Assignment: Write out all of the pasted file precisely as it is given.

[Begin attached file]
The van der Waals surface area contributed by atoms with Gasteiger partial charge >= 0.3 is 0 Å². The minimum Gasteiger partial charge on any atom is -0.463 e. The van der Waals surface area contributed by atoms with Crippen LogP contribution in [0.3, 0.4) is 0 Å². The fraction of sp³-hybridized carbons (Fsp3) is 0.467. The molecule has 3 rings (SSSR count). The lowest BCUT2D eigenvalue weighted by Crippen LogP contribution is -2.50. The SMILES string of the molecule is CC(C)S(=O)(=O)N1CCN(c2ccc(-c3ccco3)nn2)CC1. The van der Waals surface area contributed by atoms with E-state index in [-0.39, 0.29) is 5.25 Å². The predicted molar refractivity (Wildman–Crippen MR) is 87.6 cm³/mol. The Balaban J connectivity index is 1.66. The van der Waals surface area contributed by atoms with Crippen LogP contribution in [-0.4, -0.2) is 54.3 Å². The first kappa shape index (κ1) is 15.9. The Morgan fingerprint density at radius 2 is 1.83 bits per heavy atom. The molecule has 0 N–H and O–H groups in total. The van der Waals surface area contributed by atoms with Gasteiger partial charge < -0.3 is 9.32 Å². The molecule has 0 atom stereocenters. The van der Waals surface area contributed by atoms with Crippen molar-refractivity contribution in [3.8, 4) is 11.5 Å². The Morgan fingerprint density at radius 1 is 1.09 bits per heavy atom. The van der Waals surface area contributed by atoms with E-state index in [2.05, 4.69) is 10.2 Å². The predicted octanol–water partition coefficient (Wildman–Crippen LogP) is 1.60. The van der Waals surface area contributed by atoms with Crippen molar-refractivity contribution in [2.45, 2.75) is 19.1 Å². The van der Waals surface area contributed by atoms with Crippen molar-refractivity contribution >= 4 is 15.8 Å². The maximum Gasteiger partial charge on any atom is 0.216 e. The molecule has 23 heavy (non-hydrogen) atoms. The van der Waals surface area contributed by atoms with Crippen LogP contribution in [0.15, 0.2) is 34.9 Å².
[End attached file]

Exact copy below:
The van der Waals surface area contributed by atoms with Gasteiger partial charge >= 0.3 is 0 Å². The minimum Gasteiger partial charge on any atom is -0.463 e. The van der Waals surface area contributed by atoms with Crippen LogP contribution in [0.3, 0.4) is 0 Å². The fraction of sp³-hybridized carbons (Fsp3) is 0.467. The molecule has 3 rings (SSSR count). The lowest BCUT2D eigenvalue weighted by Crippen LogP contribution is -2.50. The SMILES string of the molecule is CC(C)S(=O)(=O)N1CCN(c2ccc(-c3ccco3)nn2)CC1. The van der Waals surface area contributed by atoms with E-state index in [-0.39, 0.29) is 5.25 Å². The predicted molar refractivity (Wildman–Crippen MR) is 87.6 cm³/mol. The Balaban J connectivity index is 1.66. The van der Waals surface area contributed by atoms with Crippen LogP contribution in [-0.4, -0.2) is 54.3 Å². The first kappa shape index (κ1) is 15.9. The Morgan fingerprint density at radius 2 is 1.83 bits per heavy atom. The molecule has 0 N–H and O–H groups in total. The van der Waals surface area contributed by atoms with Gasteiger partial charge < -0.3 is 9.32 Å². The molecule has 0 atom stereocenters. The van der Waals surface area contributed by atoms with Crippen molar-refractivity contribution in [3.8, 4) is 11.5 Å². The Morgan fingerprint density at radius 1 is 1.09 bits per heavy atom. The van der Waals surface area contributed by atoms with E-state index in [2.05, 4.69) is 10.2 Å². The predicted octanol–water partition coefficient (Wildman–Crippen LogP) is 1.60. The van der Waals surface area contributed by atoms with Crippen molar-refractivity contribution in [2.45, 2.75) is 19.1 Å². The van der Waals surface area contributed by atoms with Crippen molar-refractivity contribution >= 4 is 15.8 Å². The maximum Gasteiger partial charge on any atom is 0.216 e. The molecule has 23 heavy (non-hydrogen) atoms. The van der Waals surface area contributed by atoms with Crippen LogP contribution in [0.15, 0.2) is 34.9 Å².